Well, the Island has changed. When I was a kid one of my favorite spots was always Big Bridge, Jaws Bridge. My grandmother would take me down there at night and drop me off, and not pick me up until the morning. It was funny; in those days, you could sit all night long and you’d never see a car. Now you might see one every few minutes. We still go down there every once in a while; we’ve had some awesome times on that bridge.
Some other good spots are Wasque, Cape Pogue, Squibnocket, Gay Head, Menemsha channel. There are some real phenomenal spots, everyone that goes fishing has a good chance. We are in an exceptional, exceptional piece of real estate. We have beautiful sunsets too.
What does the upcoming Striped Bass and Bluefish Derby mean for you?
A lot of people will come in for the Derby, and they get very competitive, and many others will come down just to have a good time. It means a lot of old family coming through the door and catching up. I’ve been on the Derby committee for many years, and I do some work with the kids during Kids Day — that to me is the pick of the Derby. I can have a great Derby, but when Mike Cassidy and I walk the kids down the pier, it’s an unbelievable experience, I look forward to it every year.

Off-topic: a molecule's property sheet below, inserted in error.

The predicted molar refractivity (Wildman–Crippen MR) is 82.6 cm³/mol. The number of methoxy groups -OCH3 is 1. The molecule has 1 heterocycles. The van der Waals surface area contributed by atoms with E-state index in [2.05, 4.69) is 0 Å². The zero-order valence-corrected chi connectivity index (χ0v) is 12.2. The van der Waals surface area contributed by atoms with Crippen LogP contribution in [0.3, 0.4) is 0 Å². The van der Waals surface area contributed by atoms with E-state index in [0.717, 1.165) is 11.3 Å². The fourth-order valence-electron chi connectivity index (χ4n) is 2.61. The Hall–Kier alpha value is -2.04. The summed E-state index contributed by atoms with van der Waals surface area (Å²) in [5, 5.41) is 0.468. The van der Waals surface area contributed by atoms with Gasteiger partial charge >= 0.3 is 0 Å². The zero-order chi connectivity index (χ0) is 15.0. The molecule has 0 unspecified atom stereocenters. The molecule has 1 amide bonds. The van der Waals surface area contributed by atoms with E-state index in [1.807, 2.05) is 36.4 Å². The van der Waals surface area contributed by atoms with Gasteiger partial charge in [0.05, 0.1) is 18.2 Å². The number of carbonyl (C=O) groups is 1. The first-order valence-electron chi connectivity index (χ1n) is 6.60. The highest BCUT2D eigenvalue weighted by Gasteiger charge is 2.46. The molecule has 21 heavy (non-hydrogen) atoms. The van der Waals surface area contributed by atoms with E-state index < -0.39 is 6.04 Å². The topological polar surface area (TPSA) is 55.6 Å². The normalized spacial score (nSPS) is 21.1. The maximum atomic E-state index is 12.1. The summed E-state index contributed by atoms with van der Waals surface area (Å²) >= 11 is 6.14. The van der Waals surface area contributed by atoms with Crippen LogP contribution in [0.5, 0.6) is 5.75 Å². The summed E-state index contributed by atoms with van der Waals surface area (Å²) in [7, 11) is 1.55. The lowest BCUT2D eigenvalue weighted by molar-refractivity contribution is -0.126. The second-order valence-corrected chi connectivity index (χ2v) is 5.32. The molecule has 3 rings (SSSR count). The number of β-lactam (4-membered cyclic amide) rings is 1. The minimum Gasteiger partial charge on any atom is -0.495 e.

I can still remember fishing the Derby with my kids. We’d walk over on to Squibnocket or Gay Head and climb the dunes. They’d fall asleep while fishing, and I’d have to lug them back to the truck. I’ve had a lot of fun, a lot of good times.
What have been some of your most challenging experiences at Coop’s Bait and Tackle?
I started as as a commercial fisherman, so business is not my strong suit. I’ve had a lot of people over the years help me: I could name names for an hour. And to those people I just want to say thank you. It’s been a challenge over the years, but it’s turned out really, really, good, and we have a blast. To be on Martha’s Vineyard and have a business like this is very rewarding.
What do you expect for the future of the business?
As far as growing, I’ve grown as far as I want to go; if my son wants to take over and keep going, God bless him, but not me. We’re having a ball right now, it’s absolutely unreal, just unbelievable. It’s a piece of pie from heaven, and it wouldn’t be without the people.